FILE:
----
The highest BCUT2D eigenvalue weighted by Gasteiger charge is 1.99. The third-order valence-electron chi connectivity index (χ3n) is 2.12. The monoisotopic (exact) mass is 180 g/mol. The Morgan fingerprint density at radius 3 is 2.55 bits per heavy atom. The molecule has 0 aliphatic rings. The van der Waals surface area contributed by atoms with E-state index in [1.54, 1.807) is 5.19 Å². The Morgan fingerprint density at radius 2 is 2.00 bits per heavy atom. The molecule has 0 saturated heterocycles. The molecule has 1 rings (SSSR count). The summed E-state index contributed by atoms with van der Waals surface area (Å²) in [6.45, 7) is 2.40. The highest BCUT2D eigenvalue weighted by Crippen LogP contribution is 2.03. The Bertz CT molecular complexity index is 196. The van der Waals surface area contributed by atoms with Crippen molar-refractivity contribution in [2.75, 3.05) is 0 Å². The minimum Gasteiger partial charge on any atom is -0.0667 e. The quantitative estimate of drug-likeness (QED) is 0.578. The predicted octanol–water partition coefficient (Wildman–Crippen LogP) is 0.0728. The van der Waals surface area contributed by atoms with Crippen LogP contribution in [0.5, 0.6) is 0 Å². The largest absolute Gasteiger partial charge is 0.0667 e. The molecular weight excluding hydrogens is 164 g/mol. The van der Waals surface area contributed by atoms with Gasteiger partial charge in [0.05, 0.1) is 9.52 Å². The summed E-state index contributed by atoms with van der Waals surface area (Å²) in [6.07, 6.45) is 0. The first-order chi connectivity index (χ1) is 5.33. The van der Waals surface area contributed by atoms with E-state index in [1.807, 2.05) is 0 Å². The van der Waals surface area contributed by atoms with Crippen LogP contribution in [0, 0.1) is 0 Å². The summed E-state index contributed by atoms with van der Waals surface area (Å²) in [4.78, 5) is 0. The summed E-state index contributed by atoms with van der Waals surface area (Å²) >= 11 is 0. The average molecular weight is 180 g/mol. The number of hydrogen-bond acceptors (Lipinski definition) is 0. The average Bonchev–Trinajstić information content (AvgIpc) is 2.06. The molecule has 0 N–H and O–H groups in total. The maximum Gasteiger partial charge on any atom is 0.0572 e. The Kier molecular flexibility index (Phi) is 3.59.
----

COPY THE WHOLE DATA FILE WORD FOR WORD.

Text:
The highest BCUT2D eigenvalue weighted by Gasteiger charge is 1.99. The third-order valence-electron chi connectivity index (χ3n) is 2.12. The monoisotopic (exact) mass is 180 g/mol. The Morgan fingerprint density at radius 3 is 2.55 bits per heavy atom. The molecule has 0 aliphatic rings. The van der Waals surface area contributed by atoms with E-state index in [1.54, 1.807) is 5.19 Å². The Morgan fingerprint density at radius 2 is 2.00 bits per heavy atom. The molecule has 0 saturated heterocycles. The molecule has 1 rings (SSSR count). The summed E-state index contributed by atoms with van der Waals surface area (Å²) in [6.45, 7) is 2.40. The highest BCUT2D eigenvalue weighted by Crippen LogP contribution is 2.03. The Bertz CT molecular complexity index is 196. The van der Waals surface area contributed by atoms with Crippen molar-refractivity contribution in [2.75, 3.05) is 0 Å². The minimum Gasteiger partial charge on any atom is -0.0667 e. The quantitative estimate of drug-likeness (QED) is 0.578. The predicted octanol–water partition coefficient (Wildman–Crippen LogP) is 0.0728. The van der Waals surface area contributed by atoms with Crippen LogP contribution in [0.5, 0.6) is 0 Å². The largest absolute Gasteiger partial charge is 0.0667 e. The molecular weight excluding hydrogens is 164 g/mol. The van der Waals surface area contributed by atoms with Gasteiger partial charge in [0.05, 0.1) is 9.52 Å². The summed E-state index contributed by atoms with van der Waals surface area (Å²) in [6.07, 6.45) is 0. The first-order chi connectivity index (χ1) is 5.33. The van der Waals surface area contributed by atoms with E-state index in [1.807, 2.05) is 0 Å². The van der Waals surface area contributed by atoms with Crippen LogP contribution in [0, 0.1) is 0 Å². The summed E-state index contributed by atoms with van der Waals surface area (Å²) in [4.78, 5) is 0. The summed E-state index contributed by atoms with van der Waals surface area (Å²) >= 11 is 0. The average molecular weight is 180 g/mol. The number of hydrogen-bond acceptors (Lipinski definition) is 0. The average Bonchev–Trinajstić information content (AvgIpc) is 2.06. The molecule has 0 N–H and O–H groups in total. The maximum Gasteiger partial charge on any atom is 0.0572 e. The Kier molecular flexibility index (Phi) is 3.59.